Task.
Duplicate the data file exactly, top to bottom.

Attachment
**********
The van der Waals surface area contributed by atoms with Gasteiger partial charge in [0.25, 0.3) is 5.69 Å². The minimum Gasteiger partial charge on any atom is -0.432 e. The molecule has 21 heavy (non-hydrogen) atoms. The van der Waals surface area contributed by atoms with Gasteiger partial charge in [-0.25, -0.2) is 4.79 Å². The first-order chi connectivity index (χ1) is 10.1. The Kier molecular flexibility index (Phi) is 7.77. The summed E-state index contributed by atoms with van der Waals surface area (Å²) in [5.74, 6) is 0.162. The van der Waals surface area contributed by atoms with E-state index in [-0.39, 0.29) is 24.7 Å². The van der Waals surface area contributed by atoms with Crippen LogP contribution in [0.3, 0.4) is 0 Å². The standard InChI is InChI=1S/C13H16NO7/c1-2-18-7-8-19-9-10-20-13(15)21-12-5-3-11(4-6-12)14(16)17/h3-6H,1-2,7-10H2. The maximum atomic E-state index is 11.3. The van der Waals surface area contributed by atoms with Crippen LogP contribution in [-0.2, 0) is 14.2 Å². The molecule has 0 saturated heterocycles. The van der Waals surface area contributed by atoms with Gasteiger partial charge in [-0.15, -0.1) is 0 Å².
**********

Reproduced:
The van der Waals surface area contributed by atoms with Gasteiger partial charge in [0.25, 0.3) is 5.69 Å². The minimum Gasteiger partial charge on any atom is -0.432 e. The molecule has 21 heavy (non-hydrogen) atoms. The van der Waals surface area contributed by atoms with Gasteiger partial charge in [-0.25, -0.2) is 4.79 Å². The first-order chi connectivity index (χ1) is 10.1. The Kier molecular flexibility index (Phi) is 7.77. The summed E-state index contributed by atoms with van der Waals surface area (Å²) in [5.74, 6) is 0.162. The van der Waals surface area contributed by atoms with E-state index in [-0.39, 0.29) is 24.7 Å². The van der Waals surface area contributed by atoms with Crippen LogP contribution in [0.3, 0.4) is 0 Å². The standard InChI is InChI=1S/C13H16NO7/c1-2-18-7-8-19-9-10-20-13(15)21-12-5-3-11(4-6-12)14(16)17/h3-6H,1-2,7-10H2. The maximum atomic E-state index is 11.3. The van der Waals surface area contributed by atoms with Crippen LogP contribution in [-0.2, 0) is 14.2 Å². The molecule has 0 saturated heterocycles. The van der Waals surface area contributed by atoms with Gasteiger partial charge in [-0.15, -0.1) is 0 Å².